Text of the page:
Finding comfort. It’s something we strive for, something we aim to accomplish with our day to day wanderings, locating a place where we can turn off the panic-stricken mind and just flow with our lives, able to go auto-pilot.

Remember the scene in Dead Poets Society where Robin Williams’ Mr. Keating has a student read from his textbook what makes a great poem, graphed very mathematically by J. Evans Pritchard–afterwards, Keating exclaims how he feels about Mr. Pritchard’s analysis…”excrement,” and has them rip it out of their texts. So might Keating, if he were a yoga teacher, describe the first lines of this post.

If you’re anything like me, as a young person you probably thought that life had a destination, a vaunted platform that at some age (hopefully in the early twenties) you would step onto and lights would flash and fireworks would explode and a big marquee would rise behind you announcing your arrival. You’d made it, success. And after, you could coast on this glorious crest of a wave in comfort, living with the brilliant light of self-actualization beaming from your eyes ever after.

But it never happens that way.

Why do I bring this up? Because Sarah Russell, owner and teacher at Breathe studio, gave me two quotes to put up around my apartment:

Jon Bon Jovi in the flesh…look at that hair.

 

Don’t get too comfortable with who you are at any given time. You may miss the opportunity to become who you want to be. Jon Bon Jovi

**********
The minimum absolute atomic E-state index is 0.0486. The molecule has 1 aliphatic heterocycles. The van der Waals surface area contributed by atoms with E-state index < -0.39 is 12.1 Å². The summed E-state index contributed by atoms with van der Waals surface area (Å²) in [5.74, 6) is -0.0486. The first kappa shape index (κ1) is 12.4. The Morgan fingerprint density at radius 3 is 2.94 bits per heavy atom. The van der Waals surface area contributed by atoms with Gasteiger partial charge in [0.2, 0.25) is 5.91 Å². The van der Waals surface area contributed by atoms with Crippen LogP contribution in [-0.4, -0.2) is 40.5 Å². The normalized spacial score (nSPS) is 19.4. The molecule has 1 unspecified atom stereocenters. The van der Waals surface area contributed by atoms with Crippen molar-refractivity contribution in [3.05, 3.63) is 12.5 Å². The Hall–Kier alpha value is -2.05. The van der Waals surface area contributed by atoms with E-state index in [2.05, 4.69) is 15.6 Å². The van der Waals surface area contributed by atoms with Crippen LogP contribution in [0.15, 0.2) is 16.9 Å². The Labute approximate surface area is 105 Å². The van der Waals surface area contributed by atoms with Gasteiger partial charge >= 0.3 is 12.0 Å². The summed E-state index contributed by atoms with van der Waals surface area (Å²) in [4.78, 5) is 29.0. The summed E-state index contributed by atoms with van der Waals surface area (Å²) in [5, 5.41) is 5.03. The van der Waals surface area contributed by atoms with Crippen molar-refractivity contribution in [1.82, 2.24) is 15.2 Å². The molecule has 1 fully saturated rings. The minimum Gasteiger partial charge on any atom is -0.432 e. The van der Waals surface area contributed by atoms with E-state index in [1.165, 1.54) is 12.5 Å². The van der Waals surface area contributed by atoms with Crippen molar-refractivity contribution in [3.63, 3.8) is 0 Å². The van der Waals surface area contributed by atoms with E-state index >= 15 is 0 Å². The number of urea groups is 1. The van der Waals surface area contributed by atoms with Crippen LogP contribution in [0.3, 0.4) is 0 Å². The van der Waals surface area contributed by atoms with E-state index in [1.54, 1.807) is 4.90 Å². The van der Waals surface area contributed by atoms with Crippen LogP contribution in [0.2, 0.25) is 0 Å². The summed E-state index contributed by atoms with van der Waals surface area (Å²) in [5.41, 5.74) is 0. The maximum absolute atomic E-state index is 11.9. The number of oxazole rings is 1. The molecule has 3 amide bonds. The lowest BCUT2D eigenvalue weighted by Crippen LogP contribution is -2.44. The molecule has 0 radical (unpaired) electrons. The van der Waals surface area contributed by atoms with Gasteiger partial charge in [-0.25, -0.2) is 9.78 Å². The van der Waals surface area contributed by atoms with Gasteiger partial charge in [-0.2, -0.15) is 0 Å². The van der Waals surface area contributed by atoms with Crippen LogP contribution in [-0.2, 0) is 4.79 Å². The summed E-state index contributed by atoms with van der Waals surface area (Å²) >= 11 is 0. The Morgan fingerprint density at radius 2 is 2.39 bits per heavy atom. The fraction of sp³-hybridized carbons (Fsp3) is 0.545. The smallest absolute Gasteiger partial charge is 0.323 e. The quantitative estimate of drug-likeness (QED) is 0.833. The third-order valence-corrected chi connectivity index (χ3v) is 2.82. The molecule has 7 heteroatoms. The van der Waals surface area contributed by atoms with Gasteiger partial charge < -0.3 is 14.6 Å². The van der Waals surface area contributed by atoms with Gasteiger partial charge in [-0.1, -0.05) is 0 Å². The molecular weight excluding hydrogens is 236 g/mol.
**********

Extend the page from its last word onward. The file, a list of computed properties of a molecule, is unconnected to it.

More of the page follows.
Forget safety. Live where you fear to live. Destroy your reputation. Be notorious. — Rumi

Two people saying essentially the same thing, centuries apart. One a Sufi mystic, the other a big-hair band singer (not saying that as negative in any way)–I’ve loved Mr. Bon Jovi’s songs over the years.

Obviously this sentiment can be applied to all areas of life, but in this context, especially in the yoga studio. One of the first things that Sarah had me do when we started working together was move through Chaturanga, where she brought my attention to how I flip my feet over one after the other before coming into Upward Facing Dog, which over time, I discovered, will tweak the muscles in my back as I tend to favor my left foot always. It was something I’d become comfortable with, floating back into high plank then swooping through Chaturanga and Upward Facing Dog through to Downward Facing Dog. I was on auto-pilot and over time this would lead to problems.

How many other things, how many habits have we formed over our lifetimes that are the same way, things that we do every day that don’t seem to cause much harm, having a cookie after lunch, texting while driving, that could lead to something disastrous if we consistently do them? As I move forward with Russell at Breathe where we have (so far) the space all to ourselves, I look forward to what comes when facing myself, my ingrained habits, and breaking free from the idea that I’m not able to do something.

It may be difficult, probably a given, but what path doesn’t have its rocks? The path through life will have its marquee moments, the flashes of brilliance that drizzle sparks across the sky in thick ropey trails, and it will have its troughs, the depths of doubt and grayness of the mundane, but moving toward a life where auto-pilot is the norm…suddenly feels less like being a pilot at all, and the thought of being in that mindset feels like a mental straitjacket.

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